During the relevant time period, Alba entered into two contracts for the procurement of alumina: (1) the 1990 contract with Alcoa of Australia (an Alcoa subsidiary) and (2) the 2005 contract with AAAC-3. AC ¶ ¶ 38 & 142. Alba alleges that the alumina prices under the 1990 contract included the cost of " commissions" or money paid to Mr. Dahdaleh by Alcoa of Australia through a series of Agency Agreements. AC ¶ 19. Mr. Dahdaleh purportedly used portions of this money to bribe senior Alba and Bahraini government officials. AC ¶ 42. According to Alba, Alcoa of Australia fulfilled its alumina supply obligations under the 1990 contract by assigning it to Mr. Dahdaleh's shell companies. RCS 7-9.

The 1990 contract, following several extensions and an amendment, remained in effect through 2004. RCS 8. Alba alleges that it then was induced to enter into a new ten-year alumina supply agreement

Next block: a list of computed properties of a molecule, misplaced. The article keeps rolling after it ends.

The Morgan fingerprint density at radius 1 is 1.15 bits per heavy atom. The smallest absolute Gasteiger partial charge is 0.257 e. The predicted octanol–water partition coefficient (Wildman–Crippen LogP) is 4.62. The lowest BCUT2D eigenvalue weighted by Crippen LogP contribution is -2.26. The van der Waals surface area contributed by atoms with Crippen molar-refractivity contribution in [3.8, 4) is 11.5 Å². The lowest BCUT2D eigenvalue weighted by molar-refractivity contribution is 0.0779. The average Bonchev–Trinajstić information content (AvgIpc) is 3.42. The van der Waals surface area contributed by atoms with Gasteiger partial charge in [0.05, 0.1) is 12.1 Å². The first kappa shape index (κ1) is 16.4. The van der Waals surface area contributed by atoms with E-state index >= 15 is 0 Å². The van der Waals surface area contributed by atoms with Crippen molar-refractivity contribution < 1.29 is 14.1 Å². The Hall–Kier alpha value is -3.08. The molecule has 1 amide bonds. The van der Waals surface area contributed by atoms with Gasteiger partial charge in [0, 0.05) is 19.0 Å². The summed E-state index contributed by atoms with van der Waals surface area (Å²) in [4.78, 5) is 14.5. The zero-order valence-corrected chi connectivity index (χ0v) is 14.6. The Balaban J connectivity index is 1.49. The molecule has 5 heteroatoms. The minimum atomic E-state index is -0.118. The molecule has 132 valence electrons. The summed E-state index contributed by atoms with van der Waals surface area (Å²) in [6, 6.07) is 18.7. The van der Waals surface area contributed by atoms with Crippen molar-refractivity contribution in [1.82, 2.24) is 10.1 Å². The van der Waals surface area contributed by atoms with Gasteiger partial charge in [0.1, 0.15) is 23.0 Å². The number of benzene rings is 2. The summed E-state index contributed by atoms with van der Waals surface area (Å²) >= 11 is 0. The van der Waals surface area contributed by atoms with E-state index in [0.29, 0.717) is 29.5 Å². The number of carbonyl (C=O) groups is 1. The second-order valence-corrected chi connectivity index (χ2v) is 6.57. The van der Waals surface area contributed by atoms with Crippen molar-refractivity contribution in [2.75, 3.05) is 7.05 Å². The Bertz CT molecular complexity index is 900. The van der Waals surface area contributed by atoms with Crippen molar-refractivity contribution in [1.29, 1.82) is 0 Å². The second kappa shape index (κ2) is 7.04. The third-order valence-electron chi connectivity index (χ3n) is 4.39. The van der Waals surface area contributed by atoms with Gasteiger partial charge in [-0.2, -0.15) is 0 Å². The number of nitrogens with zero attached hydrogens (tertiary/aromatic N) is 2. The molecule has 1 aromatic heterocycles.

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with a Dahdaleh-owned shell company, AAAC-3. RCS 9. Alba claims that Mr. Dahdaleh had a side agreement with Alcoa to purchase and re-sell alumina to Alba at an inflated price. Id. Alba alleges that this agreement also granted Mr. Dahdaleh use of Alcoa's logo and trademarks in order to deceive Alba into thinking that it was dealing with a legitimate Alcoa affiliate. Id.

Prior to negotiation of the 2005 contract, Alba alleges that Alcoa attempted to acquire a stake in Alba at a depressed price. RCS 10. Alba claims that Mr. Dahdaleh acted as, and was held out to be, an authorized agent and representative of Alcoa during the share sale negotiations that ultimately fell through. AC ¶ ¶ 113 & 115.

Both the 1990 and 2005 contracts contain clauses requiring arbitration of " [a]ny dispute, controversy or claim arising under or in connection with" the agreements. Def.'s Br. 4 (citing Article 13.1 of both the 1990 and 2005 contracts). Mr. Dahdaleh asks me to dismiss or stay the case in favor of arbitration pursuant to these contractual provisions. Def.'s Br. 5, 10-11.

II. Standard